Looking Back at TEDxMileHighWomen: It’s About Time

By Josh Tyson / Categories: / November 21, 2016

It takes a community to produce a TEDxMileHigh event.

TEDxMileHighWomen: It’s About Time on October 28th was no exception. This was our biggest event to date: the realization of a small core team, a fleet of incredible interns, a growing family of amazing volunteers, and an active community of attendees who are passionate about monumental thinking.

Here, some of our team members share their favorite memories from a very memorable week. We’d love to hear about your best It’s About Time moments, too. Share them on Twitter, Facebook, and Instagram using the hashtag #ItsAboutTimeMileHigh.


Eric Kean – Events Manager

Without a doubt my favorite moment from It’s About Time came at the After Party. Despite an incredibly long week for the speakers it was really amazing to watch them all show up and have long conversations with attendees from the event. Walking through the crowd I heard new ideas being floated, in-depth discussion on the subjects of the talks, and bright visions of what our city and our world could be in the future. At the end of a long event week it was really uplifting to see the change we working towards happen right in front of me.


Helena Bowen – Content Producer

At the After Party, our speakers are treated like celebrities—they’re mobbed by attendees who want to meet them, share their own ideas and stories, and ask follow-up questions.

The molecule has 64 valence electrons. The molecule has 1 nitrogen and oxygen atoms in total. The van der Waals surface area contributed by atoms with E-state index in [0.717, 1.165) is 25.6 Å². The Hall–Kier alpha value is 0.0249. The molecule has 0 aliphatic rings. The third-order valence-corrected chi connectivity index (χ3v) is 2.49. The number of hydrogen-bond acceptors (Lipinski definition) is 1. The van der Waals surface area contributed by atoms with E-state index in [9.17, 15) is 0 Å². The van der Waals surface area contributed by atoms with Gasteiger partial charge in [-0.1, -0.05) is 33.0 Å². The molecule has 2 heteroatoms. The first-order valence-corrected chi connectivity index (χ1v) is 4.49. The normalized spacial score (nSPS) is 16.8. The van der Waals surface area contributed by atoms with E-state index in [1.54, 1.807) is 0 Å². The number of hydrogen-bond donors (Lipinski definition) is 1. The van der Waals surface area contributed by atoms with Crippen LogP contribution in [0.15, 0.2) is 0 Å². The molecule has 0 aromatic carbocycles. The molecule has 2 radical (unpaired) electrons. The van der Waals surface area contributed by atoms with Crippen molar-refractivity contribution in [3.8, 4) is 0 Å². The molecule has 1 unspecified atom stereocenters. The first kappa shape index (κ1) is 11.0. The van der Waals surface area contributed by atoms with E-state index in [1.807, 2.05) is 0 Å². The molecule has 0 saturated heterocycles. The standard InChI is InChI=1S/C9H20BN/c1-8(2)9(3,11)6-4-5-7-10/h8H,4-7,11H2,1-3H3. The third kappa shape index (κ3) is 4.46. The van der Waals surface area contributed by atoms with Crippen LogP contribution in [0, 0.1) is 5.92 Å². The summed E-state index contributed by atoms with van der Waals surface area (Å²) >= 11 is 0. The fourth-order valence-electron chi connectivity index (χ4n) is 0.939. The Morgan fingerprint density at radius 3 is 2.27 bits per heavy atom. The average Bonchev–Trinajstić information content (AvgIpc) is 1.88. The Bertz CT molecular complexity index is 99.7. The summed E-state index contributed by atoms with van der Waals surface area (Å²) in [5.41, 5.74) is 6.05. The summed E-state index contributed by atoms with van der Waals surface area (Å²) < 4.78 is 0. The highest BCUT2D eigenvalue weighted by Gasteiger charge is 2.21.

I love standing back with a glass of wine, listening to their conversations. Even comments like, “I don’t agree with you, but you really made me think” are a mark of success to me.

Cate Croft – Adventures + Design Director

The TEDxMIleHighWomen conference week was punctuated by moments of women coming together to listen to and learn from each other, to understand how others’ visions inform their work, and to connect, knowing we are all in it together. During our Adventure week series, we had the opportunity to experience moments of this in contemporary ballet company Wonderbound’s studio space, experiencing how choreography is developed and the role they play in engaging the homeless population in the arts. We got to hear how dynamic entrepreneurs approach building their businesses—as creatives, leaders, and women. The diverse perspectives and voices offered vision and inspiration.



Leah Howard – Intern